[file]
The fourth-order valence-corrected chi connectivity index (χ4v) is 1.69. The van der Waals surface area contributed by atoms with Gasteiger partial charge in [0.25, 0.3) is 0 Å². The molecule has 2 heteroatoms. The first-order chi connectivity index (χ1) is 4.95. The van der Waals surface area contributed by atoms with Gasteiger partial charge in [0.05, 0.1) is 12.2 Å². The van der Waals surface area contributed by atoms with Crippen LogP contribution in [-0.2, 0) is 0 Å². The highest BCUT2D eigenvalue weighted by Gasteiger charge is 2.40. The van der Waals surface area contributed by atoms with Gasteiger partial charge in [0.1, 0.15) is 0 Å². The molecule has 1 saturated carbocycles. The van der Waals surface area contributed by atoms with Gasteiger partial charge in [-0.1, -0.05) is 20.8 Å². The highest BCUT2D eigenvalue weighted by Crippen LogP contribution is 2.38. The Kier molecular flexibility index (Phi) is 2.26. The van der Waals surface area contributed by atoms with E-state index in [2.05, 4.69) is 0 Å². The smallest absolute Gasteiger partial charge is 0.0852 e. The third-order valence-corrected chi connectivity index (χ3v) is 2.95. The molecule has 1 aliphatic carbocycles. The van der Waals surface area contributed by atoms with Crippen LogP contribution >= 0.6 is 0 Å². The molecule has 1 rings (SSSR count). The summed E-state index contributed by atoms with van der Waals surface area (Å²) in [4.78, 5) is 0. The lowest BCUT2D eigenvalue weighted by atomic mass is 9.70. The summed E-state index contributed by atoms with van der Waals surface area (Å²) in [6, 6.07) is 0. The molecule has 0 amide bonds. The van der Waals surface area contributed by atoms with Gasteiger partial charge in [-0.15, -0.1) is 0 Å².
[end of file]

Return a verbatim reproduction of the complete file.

The fourth-order valence-corrected chi connectivity index (χ4v) is 1.69. The van der Waals surface area contributed by atoms with Gasteiger partial charge in [0.25, 0.3) is 0 Å². The molecule has 2 heteroatoms. The first-order chi connectivity index (χ1) is 4.95. The van der Waals surface area contributed by atoms with Gasteiger partial charge in [0.05, 0.1) is 12.2 Å². The van der Waals surface area contributed by atoms with Crippen LogP contribution in [-0.2, 0) is 0 Å². The highest BCUT2D eigenvalue weighted by Gasteiger charge is 2.40. The van der Waals surface area contributed by atoms with Gasteiger partial charge in [0.1, 0.15) is 0 Å². The molecule has 1 saturated carbocycles. The van der Waals surface area contributed by atoms with Gasteiger partial charge in [-0.1, -0.05) is 20.8 Å². The highest BCUT2D eigenvalue weighted by Crippen LogP contribution is 2.38. The Kier molecular flexibility index (Phi) is 2.26. The van der Waals surface area contributed by atoms with E-state index in [2.05, 4.69) is 0 Å². The smallest absolute Gasteiger partial charge is 0.0852 e. The third-order valence-corrected chi connectivity index (χ3v) is 2.95. The molecule has 1 aliphatic carbocycles. The van der Waals surface area contributed by atoms with Crippen LogP contribution >= 0.6 is 0 Å². The molecule has 1 rings (SSSR count). The summed E-state index contributed by atoms with van der Waals surface area (Å²) in [4.78, 5) is 0. The lowest BCUT2D eigenvalue weighted by atomic mass is 9.70. The summed E-state index contributed by atoms with van der Waals surface area (Å²) in [6, 6.07) is 0. The molecule has 0 amide bonds. The van der Waals surface area contributed by atoms with Gasteiger partial charge in [-0.15, -0.1) is 0 Å².